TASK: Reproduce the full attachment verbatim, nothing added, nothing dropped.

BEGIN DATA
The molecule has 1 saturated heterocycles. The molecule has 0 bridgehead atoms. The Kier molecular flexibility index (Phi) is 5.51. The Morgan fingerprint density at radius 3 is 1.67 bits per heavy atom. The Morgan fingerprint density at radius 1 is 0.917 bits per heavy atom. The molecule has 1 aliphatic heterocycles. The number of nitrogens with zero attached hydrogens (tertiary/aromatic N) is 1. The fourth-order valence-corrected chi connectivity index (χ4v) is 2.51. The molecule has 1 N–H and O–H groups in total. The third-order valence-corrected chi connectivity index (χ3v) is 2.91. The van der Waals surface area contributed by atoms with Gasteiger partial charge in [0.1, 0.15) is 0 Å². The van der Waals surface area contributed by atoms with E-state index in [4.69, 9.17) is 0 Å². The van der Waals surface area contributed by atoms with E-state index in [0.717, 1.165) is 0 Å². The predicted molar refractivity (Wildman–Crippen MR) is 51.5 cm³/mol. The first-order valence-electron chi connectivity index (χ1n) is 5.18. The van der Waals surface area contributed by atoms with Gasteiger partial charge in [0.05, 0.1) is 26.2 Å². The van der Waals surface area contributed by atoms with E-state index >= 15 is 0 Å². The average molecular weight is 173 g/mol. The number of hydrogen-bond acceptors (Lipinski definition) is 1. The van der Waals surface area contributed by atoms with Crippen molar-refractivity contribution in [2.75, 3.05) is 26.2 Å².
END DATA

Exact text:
The molecule has 1 saturated heterocycles. The molecule has 0 bridgehead atoms. The Kier molecular flexibility index (Phi) is 5.51. The Morgan fingerprint density at radius 3 is 1.67 bits per heavy atom. The Morgan fingerprint density at radius 1 is 0.917 bits per heavy atom. The molecule has 1 aliphatic heterocycles. The number of nitrogens with zero attached hydrogens (tertiary/aromatic N) is 1. The fourth-order valence-corrected chi connectivity index (χ4v) is 2.51. The molecule has 1 N–H and O–H groups in total. The third-order valence-corrected chi connectivity index (χ3v) is 2.91. The van der Waals surface area contributed by atoms with Gasteiger partial charge in [0.1, 0.15) is 0 Å². The van der Waals surface area contributed by atoms with E-state index in [4.69, 9.17) is 0 Å². The van der Waals surface area contributed by atoms with E-state index in [0.717, 1.165) is 0 Å². The predicted molar refractivity (Wildman–Crippen MR) is 51.5 cm³/mol. The first-order valence-electron chi connectivity index (χ1n) is 5.18. The van der Waals surface area contributed by atoms with Gasteiger partial charge in [0.05, 0.1) is 26.2 Å². The van der Waals surface area contributed by atoms with E-state index >= 15 is 0 Å². The average molecular weight is 173 g/mol. The number of hydrogen-bond acceptors (Lipinski definition) is 1. The van der Waals surface area contributed by atoms with Crippen molar-refractivity contribution in [2.75, 3.05) is 26.2 Å².